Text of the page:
French Film Theory and Criticism: A History/Anthology, 1907-1939. Volume 2: 1929-1939 (French Film Theory & Criticism)
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These two volumes examine a significant but previously neglected moment in French cultural history: the emergence of French film theory and criticism before the essays of Andr Bazin. Richard Abel has devised an organizational scheme of six nearly symmetrical periods that serve to "bite into" the discursive flow of early French writing on the cinema. Each of the periods is discussed in a separate and extensive historical introduction, with convincing explications of the various concepts current at the time. In each instance, Abel goes on to provide a complementary anthology of selected texts in translation. Amounting to a portable archive, these anthologies make available a rich selection of nearly one hundred and fifty important texts, most of them never before published in English.
montage sequences. Still, the film did not, at least for some, produce a consistently effective conjunction between sound and image. The "Internationale," for instance, according to Georges Robert, was repeated so often it Jost all of its power and significance; and the verbal commentary at several points merely doubled the sense of the images and thus diminished the film's impact. 1 4° This problem may have been resolved in Cine-Liberte's later documentariesEpstein's Les Batisseurs (1938), for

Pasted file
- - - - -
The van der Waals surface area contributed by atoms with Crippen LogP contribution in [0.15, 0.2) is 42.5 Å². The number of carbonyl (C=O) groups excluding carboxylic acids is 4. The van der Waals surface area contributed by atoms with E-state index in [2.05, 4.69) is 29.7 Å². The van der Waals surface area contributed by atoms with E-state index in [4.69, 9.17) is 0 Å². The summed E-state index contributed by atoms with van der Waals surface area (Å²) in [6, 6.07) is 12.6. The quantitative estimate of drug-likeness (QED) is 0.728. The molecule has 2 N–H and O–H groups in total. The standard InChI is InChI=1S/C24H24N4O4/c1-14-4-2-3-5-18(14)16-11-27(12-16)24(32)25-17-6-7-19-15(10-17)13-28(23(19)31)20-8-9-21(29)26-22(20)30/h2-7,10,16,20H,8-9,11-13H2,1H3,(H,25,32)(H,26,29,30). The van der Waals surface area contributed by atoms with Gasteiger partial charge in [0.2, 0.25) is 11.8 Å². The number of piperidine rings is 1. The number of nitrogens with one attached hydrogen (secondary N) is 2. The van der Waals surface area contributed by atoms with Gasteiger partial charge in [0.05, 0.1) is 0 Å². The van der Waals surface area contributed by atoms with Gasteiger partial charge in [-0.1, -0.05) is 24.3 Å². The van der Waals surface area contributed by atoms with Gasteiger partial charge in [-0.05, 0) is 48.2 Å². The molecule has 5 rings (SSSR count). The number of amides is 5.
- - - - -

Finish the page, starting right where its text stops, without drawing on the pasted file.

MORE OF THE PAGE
which speech was used either to create a special effect or to explain the action. "99 Although most critics initially wrote off Sous !es toits de Paris, an early admirer of Clair, Marcel Lapierre, found in it an integrated model of silent film language and sound film techniques. Ioo Lapierre especially singled out the way narrative delay and suspense were produced by holding off speech and how the songs functioned within the story instead of simply interrupting it. And on the eve of the premiere
men on the bridge of a ship. Images like blows and cries. Nothing prevents the old beliefs from doing the same, if they could ... Alexandre Arnoux, in responding to an inquiry, writes: "I have no com· plaint against the spirit of propaganda. It's to that spirit that we owe the greatest masterpieces of art and literature. Why not produce them in the domain of the cinema? The only truly sterilizing thing is aestheticism, technique for technique's sake. The great Russians, Eisenstein and Pudovkin,
Who is "they"? The public. Yes, these men are perfectly convinced that the public doesn't like anything that's well written, and they believe that it would be advisable to create a cinematic language, a sort of argot which made the meaning of a sentence accessible to everyone. By virtue of this conviction, the film production companies have ordered either subtitles or dialogues by noted writers; but this holy terror of the public has made them so defensive that these writers have forced us to
story, the spirit in which it needed to be presented. In short, they invented and raised up on high a new technical resource, an arc which they called the Seventh Art. At the moment of this art's blossoming, the talking film was born in America. Throughout the entire world, the public abandoned the silent film. Certainly, the silent defended itself step by step; but its valiant retreat found no position to cling onto anywhere. And it was Charlot, the great, invincible Charlot, who lost the